When did you start letterpress printing?:
What do you like best about letterpress printing?:
The sound of fresh ink being distributed on the rollers of a Vandercook. Also, a finished product that is well- and properly inked, with a good impression that hasn't debossed the heck out of the paper. (I'm a purist that way.)
What inspires you?:
All kinds of things. I usually draw from multiple sources for each project I undertake. Mostly I'm inspired by history and the everyday world around me. Whatever topic or subject matter I'm working with on each project also tends to provide a lot of inherent fodder for inspiration—there’s usually a lot of connotations and imagery associated with any particular subject, so I often use that as a starting point. Then there’s often some sort of “pet preference” du jour that I might try to work into a piece—like if I'm really on a Mexican graffiti kick at the moment, or I just read a book that has captured my attention. The list changes almost daily, and I'm always on the lookout for new inspiration.
Which press(es), ink & paper do you usually use?:
I’m always telling people that investing in letterpress equipment is a lot like getting married – you can certainly get out of it, but not without a lot of pain and expense. So until I become a homeowner and won’t have to move again, the only press I actually own is a Kelsey 3 x 5″ platen press, which I generally only use for studio demos. I do the majority of my printing at various local letterpress studios and print shops with whom I have an arrangement. The first press I ever printed on, however, was a Vandercook No. 4 at the Minnesota Center for Book Arts. Since then I’ve printed on a good two dozen different cylinder and platen press models. A benefit of not having a permanent shop is being forced to become proficient with whatever is available. My favorite presses are still Vandercooks No. 219 and Universal One.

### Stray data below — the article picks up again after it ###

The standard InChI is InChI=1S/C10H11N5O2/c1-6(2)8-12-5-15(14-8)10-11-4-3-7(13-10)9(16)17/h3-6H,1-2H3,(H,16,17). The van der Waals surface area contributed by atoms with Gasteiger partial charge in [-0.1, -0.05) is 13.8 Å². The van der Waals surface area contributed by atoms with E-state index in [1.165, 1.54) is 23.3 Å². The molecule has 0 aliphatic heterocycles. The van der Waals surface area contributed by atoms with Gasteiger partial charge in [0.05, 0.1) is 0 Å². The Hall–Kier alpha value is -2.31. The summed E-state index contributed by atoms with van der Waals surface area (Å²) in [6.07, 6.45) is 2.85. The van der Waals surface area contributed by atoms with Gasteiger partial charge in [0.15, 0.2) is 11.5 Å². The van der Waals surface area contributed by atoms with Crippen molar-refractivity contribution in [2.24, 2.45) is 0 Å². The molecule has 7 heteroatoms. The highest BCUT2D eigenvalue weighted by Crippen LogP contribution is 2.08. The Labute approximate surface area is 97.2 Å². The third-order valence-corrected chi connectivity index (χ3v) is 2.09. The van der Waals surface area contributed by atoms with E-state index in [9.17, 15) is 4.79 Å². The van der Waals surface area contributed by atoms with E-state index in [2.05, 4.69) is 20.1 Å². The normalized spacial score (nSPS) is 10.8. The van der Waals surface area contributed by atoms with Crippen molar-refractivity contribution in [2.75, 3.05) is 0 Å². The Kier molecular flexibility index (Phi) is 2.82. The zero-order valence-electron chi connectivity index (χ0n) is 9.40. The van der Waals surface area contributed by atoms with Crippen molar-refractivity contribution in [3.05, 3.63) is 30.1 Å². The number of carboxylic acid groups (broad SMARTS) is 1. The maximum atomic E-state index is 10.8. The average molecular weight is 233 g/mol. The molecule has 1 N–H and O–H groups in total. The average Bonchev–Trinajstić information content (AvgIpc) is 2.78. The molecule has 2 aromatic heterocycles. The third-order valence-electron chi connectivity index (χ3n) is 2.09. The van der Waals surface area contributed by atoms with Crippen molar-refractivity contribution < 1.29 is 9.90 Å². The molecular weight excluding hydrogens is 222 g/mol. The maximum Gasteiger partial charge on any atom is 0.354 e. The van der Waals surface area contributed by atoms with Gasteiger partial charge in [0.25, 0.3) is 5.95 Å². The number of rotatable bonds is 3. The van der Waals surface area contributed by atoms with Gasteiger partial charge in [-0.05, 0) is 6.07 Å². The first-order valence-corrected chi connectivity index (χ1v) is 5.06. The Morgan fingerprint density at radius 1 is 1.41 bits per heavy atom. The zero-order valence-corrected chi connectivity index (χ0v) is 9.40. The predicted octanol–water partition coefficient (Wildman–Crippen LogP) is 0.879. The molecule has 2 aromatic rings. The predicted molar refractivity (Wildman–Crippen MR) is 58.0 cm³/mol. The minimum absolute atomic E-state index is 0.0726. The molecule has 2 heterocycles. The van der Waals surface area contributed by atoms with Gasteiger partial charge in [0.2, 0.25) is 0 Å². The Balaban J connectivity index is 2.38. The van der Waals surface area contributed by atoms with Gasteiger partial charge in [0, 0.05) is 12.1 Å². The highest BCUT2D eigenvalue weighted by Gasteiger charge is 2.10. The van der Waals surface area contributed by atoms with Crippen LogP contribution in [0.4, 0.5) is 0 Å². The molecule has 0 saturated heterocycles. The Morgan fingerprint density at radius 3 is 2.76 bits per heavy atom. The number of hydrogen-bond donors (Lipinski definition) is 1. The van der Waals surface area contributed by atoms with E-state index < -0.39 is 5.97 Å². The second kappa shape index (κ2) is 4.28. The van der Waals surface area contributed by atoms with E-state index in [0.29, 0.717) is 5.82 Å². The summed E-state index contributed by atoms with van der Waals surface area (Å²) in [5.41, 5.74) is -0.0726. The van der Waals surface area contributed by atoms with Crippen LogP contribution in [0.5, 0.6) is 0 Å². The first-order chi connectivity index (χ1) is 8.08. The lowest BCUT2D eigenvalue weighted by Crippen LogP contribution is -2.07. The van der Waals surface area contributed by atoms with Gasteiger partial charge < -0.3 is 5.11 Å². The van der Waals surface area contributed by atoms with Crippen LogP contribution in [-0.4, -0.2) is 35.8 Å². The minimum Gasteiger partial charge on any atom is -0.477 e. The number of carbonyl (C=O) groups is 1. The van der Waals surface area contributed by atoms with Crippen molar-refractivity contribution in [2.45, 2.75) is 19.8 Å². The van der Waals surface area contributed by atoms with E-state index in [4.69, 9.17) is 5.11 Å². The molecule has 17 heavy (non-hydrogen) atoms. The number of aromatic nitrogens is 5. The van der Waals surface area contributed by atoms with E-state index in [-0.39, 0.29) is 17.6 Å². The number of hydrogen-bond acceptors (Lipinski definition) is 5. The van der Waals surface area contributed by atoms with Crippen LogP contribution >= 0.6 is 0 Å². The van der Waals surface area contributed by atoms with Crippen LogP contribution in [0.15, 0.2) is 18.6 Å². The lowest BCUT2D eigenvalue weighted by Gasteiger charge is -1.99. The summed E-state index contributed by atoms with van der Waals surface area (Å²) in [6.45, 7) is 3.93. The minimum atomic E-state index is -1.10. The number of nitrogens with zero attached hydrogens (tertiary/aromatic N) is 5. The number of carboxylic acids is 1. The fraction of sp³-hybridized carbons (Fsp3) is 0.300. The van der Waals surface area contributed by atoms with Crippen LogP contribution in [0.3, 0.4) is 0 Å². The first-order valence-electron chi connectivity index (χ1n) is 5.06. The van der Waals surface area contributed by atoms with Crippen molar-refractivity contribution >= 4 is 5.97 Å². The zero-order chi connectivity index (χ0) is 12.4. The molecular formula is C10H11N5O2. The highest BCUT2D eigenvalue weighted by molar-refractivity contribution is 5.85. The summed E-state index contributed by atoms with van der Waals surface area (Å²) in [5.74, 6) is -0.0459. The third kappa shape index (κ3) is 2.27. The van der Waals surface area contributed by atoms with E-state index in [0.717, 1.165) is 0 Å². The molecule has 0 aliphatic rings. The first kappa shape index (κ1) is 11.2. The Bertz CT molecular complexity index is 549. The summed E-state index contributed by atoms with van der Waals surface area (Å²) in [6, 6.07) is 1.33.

As for ink, I'll use whatever is required and best-suited for a given project. I'm most fluent with the Van Son and Gans brands, but I also use Ink in Tubes, Daniel Smith, and other brands. I'll use either oil or rubber (but never both together!), depending on what the piece needs—part of the challenge and the fun is solving that problem and doing a good job of mixing and combining inks.
I most often use Rives Lightweight paper because I hand-watercolor a lot of my prints, and it holds up well for that. The Dead Feminist prints are done on Revere, which I also love, and other papers in my arsenal include Magnani Pescia, Rives BFK, and various handmade papers. I don't drink the Crane Lettra Kool-Aid, though; I can't stand that stuff.
How would you describe your artwork?:
My work generally emphasizes both illustration and original, hand-drawn typography. My images are usually highly detailed, and I am often guilty of painstaking handwork and ridiculously complex multi-color registration.
What kind of products do you create?:
Small-edition artist books, broadsides and illustrated prints, keepsakes, occasional cards and stationery. I also create the collaborative Dead Feminists broadside series with Jessica Spring of Springtide Press.
Do you offer custom work?:
Where can we buy your products?:
Do you offer workshops? If yes, what kind of?:
Occasionally. I'll be teaching an Old School vs. New School letterpress class at Penland School of Crafts with Jessica Spring this summer (August 2012). If you're interested, you can read more at http://www.penland.org/print/index.html I also teach letterpress periodically at the School of Visual Concepts in Seattle, and have taught workshops at the University of Puget Sound, Seattle Center for Book Arts, Pacific Lutheran University, and the Minnesota Center for Book Arts. I often give lectures, artist talks and demos; and frequently give presentations on the Dead Feminists series with my collaborator, Jessica Spring (Springtide Press).
Is there anything you wished you had known as a beginner?:
Not all inks are created equal; learn the limitations and best applications for what you're using. Also, never assume that your paper/board/fabric/whatever is square!